RCSP Geologic Characterization Efforts

The U.S. Department of Energy (DOE) created a nationwide network of seven Regional Carbon Sequestration Partnerships (RCSP) in 2003 to help determine and implement the technology, infrastructure, and regulations most appropriate to promote carbon storage in different regions of the United States and Canada. The RCSP Initiative is being implemented in three phases: (1) Characterization Phase (2003-2005) to collect data on CO2 stationary sources and geologic formations and develop the human capital to support and enable future carbon storage field tests; (2) Validation Phase (2005-2013) to evaluate promising CO2 storage opportunities through a series of small-scale (<1 million metric tons CO2) field tests; and (3) Development Phase (2008-2018+) that involves the injection of 1 million metric tons or more of CO2 by each RCSP into regionally significant geologic formations. In addition to working toward developing human capital, encouraging stakeholder networking, and enhancing public outreach and education on carbon capture and storage (CCS), the RCSPs are conducting extensive geologic characterization across all three project phases, as well as CO2 stationary source identification and reevaluation over time.

Map depicting the extent of each Regional Carbon Sequestration Partnership Region
Map depicting the extent of each Regional Carbon Sequestration Partnership Region

During the Characterization Phase (Phase I), RCSPs characterized the geologic and terrestrial opportunities for carbon storage and identified CO2 stationary sources within the territories of the individual RCSPs to assess the transportation infrastructure needed for future deployment, evaluate CO2 capture technologies for existing and future power plants, and identify the most promising storage opportunities that would need to be validated through a series of field projects.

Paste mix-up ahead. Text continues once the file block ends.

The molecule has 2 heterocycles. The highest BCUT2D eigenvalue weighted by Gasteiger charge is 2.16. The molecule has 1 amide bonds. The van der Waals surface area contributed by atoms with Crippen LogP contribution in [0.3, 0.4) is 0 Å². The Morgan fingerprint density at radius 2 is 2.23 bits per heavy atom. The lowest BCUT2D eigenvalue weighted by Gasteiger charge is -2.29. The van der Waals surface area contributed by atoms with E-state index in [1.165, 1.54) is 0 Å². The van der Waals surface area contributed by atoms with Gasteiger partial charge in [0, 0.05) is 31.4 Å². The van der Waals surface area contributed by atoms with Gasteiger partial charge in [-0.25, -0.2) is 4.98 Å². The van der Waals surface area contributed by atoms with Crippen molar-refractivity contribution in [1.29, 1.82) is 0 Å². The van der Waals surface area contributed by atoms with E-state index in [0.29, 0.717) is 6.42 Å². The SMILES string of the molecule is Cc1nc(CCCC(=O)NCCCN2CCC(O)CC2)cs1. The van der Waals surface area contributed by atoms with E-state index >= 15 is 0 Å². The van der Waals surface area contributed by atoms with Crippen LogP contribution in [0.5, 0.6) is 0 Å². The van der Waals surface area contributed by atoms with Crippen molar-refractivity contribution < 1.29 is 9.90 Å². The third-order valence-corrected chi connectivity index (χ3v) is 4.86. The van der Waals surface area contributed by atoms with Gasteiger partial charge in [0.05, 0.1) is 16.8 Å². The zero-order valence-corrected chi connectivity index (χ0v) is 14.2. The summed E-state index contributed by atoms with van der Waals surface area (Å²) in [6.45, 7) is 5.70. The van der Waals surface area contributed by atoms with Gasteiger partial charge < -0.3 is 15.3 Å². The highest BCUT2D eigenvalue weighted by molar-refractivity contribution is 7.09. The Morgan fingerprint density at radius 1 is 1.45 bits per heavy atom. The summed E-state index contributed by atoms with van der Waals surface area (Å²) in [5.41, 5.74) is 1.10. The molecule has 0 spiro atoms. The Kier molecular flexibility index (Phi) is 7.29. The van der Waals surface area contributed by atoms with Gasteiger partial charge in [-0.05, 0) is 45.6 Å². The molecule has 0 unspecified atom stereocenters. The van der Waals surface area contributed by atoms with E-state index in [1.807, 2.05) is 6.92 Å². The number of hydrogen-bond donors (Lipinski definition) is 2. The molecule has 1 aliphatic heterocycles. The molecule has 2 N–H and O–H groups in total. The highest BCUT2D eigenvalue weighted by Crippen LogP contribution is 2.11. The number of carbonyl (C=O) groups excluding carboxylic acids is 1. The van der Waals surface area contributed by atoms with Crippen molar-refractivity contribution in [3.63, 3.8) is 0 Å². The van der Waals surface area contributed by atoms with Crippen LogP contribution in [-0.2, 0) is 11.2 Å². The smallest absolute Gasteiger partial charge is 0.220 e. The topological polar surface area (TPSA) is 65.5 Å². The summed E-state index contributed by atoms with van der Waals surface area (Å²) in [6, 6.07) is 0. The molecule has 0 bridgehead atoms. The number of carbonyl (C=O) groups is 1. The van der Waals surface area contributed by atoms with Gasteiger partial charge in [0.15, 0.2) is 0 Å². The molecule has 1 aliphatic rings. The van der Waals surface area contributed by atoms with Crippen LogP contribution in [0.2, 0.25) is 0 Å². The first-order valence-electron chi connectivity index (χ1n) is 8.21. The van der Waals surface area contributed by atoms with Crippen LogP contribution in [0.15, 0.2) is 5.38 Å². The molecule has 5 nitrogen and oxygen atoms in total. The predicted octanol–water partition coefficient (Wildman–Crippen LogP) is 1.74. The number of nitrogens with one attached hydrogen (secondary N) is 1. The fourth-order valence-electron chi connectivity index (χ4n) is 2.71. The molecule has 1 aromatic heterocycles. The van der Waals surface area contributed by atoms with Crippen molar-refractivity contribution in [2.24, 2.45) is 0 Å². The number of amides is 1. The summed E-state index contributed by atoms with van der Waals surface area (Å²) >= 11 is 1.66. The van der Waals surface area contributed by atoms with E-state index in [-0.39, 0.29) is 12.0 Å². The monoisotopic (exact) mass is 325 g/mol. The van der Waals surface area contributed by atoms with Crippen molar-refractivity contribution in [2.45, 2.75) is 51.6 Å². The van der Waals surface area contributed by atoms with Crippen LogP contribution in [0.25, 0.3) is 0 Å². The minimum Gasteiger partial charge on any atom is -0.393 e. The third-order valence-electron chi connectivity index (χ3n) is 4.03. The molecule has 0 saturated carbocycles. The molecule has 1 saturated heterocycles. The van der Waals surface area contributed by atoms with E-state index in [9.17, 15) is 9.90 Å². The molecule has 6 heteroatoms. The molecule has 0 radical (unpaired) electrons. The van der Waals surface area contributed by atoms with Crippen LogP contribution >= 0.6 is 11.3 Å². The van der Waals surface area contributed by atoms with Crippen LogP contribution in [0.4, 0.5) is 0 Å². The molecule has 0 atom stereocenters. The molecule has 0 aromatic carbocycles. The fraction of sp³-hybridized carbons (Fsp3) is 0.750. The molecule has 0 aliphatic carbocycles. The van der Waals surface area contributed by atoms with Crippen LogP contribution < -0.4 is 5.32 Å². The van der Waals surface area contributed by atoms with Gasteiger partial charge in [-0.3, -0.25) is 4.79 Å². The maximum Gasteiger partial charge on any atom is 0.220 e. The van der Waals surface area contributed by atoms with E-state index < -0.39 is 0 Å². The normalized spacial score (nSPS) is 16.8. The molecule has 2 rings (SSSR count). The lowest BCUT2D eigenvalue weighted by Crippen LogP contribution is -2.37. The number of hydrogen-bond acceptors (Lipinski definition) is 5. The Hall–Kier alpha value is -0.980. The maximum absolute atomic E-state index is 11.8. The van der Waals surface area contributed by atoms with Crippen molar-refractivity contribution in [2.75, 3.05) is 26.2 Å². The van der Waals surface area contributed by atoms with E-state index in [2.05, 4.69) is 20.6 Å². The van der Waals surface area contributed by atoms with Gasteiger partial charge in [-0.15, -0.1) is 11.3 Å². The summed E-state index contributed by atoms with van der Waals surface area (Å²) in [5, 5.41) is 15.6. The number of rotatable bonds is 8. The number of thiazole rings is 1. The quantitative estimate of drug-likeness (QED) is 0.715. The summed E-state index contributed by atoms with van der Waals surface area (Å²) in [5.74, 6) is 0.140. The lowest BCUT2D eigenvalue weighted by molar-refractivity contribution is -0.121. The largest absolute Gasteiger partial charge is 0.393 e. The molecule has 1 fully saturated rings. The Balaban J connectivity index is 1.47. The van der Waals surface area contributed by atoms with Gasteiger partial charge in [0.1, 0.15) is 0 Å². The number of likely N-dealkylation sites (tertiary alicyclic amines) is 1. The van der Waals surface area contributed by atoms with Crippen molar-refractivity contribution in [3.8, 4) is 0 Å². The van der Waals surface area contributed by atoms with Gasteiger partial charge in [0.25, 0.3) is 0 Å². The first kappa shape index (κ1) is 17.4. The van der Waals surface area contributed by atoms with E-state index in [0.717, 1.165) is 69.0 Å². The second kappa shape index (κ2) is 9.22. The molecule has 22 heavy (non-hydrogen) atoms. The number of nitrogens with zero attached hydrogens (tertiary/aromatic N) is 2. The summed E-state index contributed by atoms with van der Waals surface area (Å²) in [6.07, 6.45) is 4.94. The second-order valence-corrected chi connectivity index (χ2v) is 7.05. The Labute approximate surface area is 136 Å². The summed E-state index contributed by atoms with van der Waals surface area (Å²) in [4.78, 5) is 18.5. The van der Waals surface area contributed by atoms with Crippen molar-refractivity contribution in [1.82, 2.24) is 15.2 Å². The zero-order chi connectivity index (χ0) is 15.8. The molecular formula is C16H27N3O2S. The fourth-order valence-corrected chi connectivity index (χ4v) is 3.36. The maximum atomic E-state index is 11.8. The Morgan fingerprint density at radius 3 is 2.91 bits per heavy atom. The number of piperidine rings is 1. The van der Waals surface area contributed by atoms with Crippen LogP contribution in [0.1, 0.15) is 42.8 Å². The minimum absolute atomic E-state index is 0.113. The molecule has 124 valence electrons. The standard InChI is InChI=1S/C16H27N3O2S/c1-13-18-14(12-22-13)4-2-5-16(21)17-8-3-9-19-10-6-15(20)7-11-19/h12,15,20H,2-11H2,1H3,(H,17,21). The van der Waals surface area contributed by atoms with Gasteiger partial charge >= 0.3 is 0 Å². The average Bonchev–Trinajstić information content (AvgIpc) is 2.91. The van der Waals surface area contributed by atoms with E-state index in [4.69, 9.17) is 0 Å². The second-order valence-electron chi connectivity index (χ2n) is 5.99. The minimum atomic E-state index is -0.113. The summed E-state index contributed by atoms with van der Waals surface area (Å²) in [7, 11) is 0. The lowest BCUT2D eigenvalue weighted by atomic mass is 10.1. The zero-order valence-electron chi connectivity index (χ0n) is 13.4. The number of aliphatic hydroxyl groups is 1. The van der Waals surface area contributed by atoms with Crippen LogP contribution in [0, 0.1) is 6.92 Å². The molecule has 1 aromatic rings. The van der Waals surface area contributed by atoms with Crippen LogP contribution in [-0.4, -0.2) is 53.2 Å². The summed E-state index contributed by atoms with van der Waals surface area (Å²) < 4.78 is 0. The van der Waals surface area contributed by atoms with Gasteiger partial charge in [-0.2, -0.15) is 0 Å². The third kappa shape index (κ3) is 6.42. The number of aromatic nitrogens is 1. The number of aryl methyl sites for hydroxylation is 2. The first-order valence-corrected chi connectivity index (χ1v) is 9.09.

June 2005 marked the end of the Characterization Phase and the RCSPs succeeded on several fronts. The Characterization Phase was successful, with the following achievements:

  • A national network of companies and professionals working to support sequestration deployment was established.
  • Regional and national carbon storage atlases for the United States and portions of Canada were developed.
  • Determination of major CO2 stationary sources and evaluation of CO2 capture technologies.
  • An improved understanding of the permitting requirements that future storage activities will need to address, including potential permitting gaps for large-scale deployment of storage technologies.
  • Public awareness of, and support for, carbon storage as a greenhouse gas (GHG) mitigation option, both within industry and among the general public.
  • Identification of the most promising carbon storage opportunities for future field tests.
  • Establishment of protocols for project implementation, accounting, and management.
  • Integration of CO2 stationary source and geologic storage information into the National Carbon Sequestration Database and Geographic Information System (NATCARB).

Regional Carbon Sequestration Partnership Characterization Phase - Final Reports
Big Sky Carbon Sequestration Partnership [PDF-24MB]
Midwest Geological Sequestration Consortium [PDF-97MB]
Midwest Regional Carbon Sequestration Partnership [PDF-11MB]
Plains CO2 Reduction Partnership [PDF-12MB]
Southeast Regional Carbon Sequestration Partnership [PDF-3MB]
Southwest Regional Carbon Sequestration Partnership [PDF-18MB]
West Coast Regional Carbon Sequestration Partnership [PDF-3MB]